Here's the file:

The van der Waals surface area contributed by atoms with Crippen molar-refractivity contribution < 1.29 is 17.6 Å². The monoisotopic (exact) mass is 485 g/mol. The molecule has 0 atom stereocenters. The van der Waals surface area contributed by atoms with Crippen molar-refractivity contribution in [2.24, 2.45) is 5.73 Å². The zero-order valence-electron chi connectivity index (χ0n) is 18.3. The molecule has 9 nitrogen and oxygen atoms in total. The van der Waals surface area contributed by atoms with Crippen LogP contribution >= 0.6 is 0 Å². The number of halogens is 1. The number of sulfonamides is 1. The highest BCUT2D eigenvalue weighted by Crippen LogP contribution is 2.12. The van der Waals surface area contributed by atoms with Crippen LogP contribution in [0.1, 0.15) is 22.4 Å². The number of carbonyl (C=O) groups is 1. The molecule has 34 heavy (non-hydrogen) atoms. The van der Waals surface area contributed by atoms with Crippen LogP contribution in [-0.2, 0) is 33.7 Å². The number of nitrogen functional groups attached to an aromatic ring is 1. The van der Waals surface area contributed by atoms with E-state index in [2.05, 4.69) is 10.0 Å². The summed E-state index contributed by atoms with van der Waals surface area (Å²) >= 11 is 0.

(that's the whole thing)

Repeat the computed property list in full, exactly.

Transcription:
The van der Waals surface area contributed by atoms with Crippen molar-refractivity contribution < 1.29 is 17.6 Å². The monoisotopic (exact) mass is 485 g/mol. The molecule has 0 atom stereocenters. The van der Waals surface area contributed by atoms with Crippen molar-refractivity contribution in [2.24, 2.45) is 5.73 Å². The zero-order valence-electron chi connectivity index (χ0n) is 18.3. The molecule has 9 nitrogen and oxygen atoms in total. The van der Waals surface area contributed by atoms with Crippen LogP contribution >= 0.6 is 0 Å². The number of halogens is 1. The number of sulfonamides is 1. The highest BCUT2D eigenvalue weighted by Crippen LogP contribution is 2.12. The van der Waals surface area contributed by atoms with Crippen LogP contribution in [0.1, 0.15) is 22.4 Å². The number of carbonyl (C=O) groups is 1. The molecule has 34 heavy (non-hydrogen) atoms. The van der Waals surface area contributed by atoms with Crippen LogP contribution in [-0.2, 0) is 33.7 Å². The number of nitrogen functional groups attached to an aromatic ring is 1. The van der Waals surface area contributed by atoms with E-state index in [2.05, 4.69) is 10.0 Å². The summed E-state index contributed by atoms with van der Waals surface area (Å²) >= 11 is 0.